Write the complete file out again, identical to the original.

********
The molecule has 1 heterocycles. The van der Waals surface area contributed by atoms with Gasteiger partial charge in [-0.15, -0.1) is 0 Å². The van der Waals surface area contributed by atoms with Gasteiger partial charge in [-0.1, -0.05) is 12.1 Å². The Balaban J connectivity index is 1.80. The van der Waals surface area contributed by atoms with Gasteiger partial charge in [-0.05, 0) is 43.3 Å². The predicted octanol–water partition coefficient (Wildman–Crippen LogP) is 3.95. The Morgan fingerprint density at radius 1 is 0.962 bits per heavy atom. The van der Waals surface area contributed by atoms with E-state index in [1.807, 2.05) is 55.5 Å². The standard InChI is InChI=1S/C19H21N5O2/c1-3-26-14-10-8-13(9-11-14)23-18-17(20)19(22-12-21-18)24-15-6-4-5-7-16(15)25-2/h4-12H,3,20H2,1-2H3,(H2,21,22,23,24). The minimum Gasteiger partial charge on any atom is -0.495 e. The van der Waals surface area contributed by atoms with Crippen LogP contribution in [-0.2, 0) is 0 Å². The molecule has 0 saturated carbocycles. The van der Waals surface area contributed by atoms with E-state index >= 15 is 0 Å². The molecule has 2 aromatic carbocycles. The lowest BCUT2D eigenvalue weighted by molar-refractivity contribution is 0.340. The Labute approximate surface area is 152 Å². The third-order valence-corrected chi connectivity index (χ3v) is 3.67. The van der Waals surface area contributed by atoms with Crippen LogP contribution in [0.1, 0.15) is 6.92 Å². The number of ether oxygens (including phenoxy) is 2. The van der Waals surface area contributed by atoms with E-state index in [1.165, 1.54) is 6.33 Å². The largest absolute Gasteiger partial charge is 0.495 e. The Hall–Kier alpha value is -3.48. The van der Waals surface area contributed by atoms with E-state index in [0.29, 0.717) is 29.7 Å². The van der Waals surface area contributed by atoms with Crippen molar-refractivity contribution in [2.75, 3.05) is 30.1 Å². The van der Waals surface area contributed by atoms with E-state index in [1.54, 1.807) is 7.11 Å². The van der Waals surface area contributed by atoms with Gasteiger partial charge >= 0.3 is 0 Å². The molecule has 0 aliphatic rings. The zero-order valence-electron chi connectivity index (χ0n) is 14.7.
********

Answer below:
The molecule has 1 heterocycles. The van der Waals surface area contributed by atoms with Gasteiger partial charge in [-0.15, -0.1) is 0 Å². The van der Waals surface area contributed by atoms with Gasteiger partial charge in [-0.1, -0.05) is 12.1 Å². The Balaban J connectivity index is 1.80. The van der Waals surface area contributed by atoms with Gasteiger partial charge in [-0.05, 0) is 43.3 Å². The predicted octanol–water partition coefficient (Wildman–Crippen LogP) is 3.95. The Morgan fingerprint density at radius 1 is 0.962 bits per heavy atom. The van der Waals surface area contributed by atoms with E-state index in [1.807, 2.05) is 55.5 Å². The standard InChI is InChI=1S/C19H21N5O2/c1-3-26-14-10-8-13(9-11-14)23-18-17(20)19(22-12-21-18)24-15-6-4-5-7-16(15)25-2/h4-12H,3,20H2,1-2H3,(H2,21,22,23,24). The minimum Gasteiger partial charge on any atom is -0.495 e. The van der Waals surface area contributed by atoms with Crippen LogP contribution in [-0.2, 0) is 0 Å². The molecule has 0 saturated carbocycles. The van der Waals surface area contributed by atoms with E-state index >= 15 is 0 Å². The molecule has 2 aromatic carbocycles. The lowest BCUT2D eigenvalue weighted by molar-refractivity contribution is 0.340. The Labute approximate surface area is 152 Å². The third-order valence-corrected chi connectivity index (χ3v) is 3.67. The van der Waals surface area contributed by atoms with Crippen LogP contribution in [0.1, 0.15) is 6.92 Å². The number of ether oxygens (including phenoxy) is 2. The van der Waals surface area contributed by atoms with E-state index in [1.165, 1.54) is 6.33 Å². The largest absolute Gasteiger partial charge is 0.495 e. The Hall–Kier alpha value is -3.48. The van der Waals surface area contributed by atoms with E-state index in [0.29, 0.717) is 29.7 Å². The van der Waals surface area contributed by atoms with Crippen molar-refractivity contribution in [2.75, 3.05) is 30.1 Å². The van der Waals surface area contributed by atoms with E-state index in [1.54, 1.807) is 7.11 Å². The van der Waals surface area contributed by atoms with Gasteiger partial charge >= 0.3 is 0 Å². The molecule has 0 aliphatic rings. The zero-order valence-electron chi connectivity index (χ0n) is 14.7.